Influenza at the Human-Animal Interface: PAHO Recommendations to Strengthen Intersectoral Work for Surveillance, Early Detection, and Investigation, 9 July 2020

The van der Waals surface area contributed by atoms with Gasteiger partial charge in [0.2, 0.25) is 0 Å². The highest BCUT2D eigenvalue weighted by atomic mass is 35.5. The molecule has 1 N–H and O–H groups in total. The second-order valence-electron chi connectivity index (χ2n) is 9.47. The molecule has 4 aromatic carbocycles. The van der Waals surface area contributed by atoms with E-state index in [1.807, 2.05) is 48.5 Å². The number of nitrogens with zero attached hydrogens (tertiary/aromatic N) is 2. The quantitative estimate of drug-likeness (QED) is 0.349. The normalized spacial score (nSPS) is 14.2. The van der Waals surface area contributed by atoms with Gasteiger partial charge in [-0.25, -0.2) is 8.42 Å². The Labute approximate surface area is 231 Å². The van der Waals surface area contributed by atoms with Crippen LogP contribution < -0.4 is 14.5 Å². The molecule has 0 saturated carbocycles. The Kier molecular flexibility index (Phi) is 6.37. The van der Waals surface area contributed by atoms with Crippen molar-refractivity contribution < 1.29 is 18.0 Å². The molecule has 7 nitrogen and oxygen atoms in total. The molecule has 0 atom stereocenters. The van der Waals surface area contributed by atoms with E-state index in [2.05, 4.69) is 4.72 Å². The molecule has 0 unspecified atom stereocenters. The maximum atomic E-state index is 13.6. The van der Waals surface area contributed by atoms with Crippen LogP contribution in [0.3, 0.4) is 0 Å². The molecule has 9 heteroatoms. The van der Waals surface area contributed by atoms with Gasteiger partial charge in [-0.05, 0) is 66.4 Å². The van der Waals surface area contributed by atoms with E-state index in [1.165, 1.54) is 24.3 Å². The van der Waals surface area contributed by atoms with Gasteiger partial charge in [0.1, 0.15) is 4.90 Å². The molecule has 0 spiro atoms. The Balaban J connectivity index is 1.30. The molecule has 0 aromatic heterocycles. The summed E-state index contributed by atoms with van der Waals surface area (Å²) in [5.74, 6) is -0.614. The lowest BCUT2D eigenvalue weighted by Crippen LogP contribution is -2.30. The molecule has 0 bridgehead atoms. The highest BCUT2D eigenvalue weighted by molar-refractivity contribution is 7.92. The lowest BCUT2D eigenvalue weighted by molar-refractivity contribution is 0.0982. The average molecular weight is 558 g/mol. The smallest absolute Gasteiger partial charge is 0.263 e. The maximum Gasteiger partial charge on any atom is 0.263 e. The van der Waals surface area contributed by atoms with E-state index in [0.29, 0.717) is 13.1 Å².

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This document provides a summary of influenza viruses at the human-animal interface. It presents recommendations for surveillance strategies, monitoring, early detection, and steps of general case investigation that should be taken for influenza viruses at the human-animal interface, as well as guidance in their reporting. It is intended as a reference for public health authorities in human and animal sectors who deal with surveillance of influenza viruses. Animal influenza viruses are distinct from human seasonal influenza viruses and have not yet demonstrated the ability to be sustainably transmitted from person-to-person among humans. However, zoonotic influenza viruses (animal influenza viruses that may occasionally infect humans through direct or indirect contact prior to symptom onset) can cause disease in humans ranging from a mild illness to death. If these viruses acquire the capacity to spread easily among humans, either through adaptation or acquisition of certain genes from human viruses, they could trigger an epidemic or a pandemic. When the swine influenza virus infects a human, the term "variant" influenza virus is used and the letter "v" (for "variant") is used after the name of these swine viruses, to distinguish these from human viruses of the same subtype. PAHO/WHO reiterates that all human infections caused by a novel influenza subtype are notifiable under the International Health Regulations (IHR) and that States Parties to the IHR (2005) are required to immediately notify WHO of any laboratory-confirmed case of recent human infection caused by an influenza A virus with the potential to cause a pandemic.
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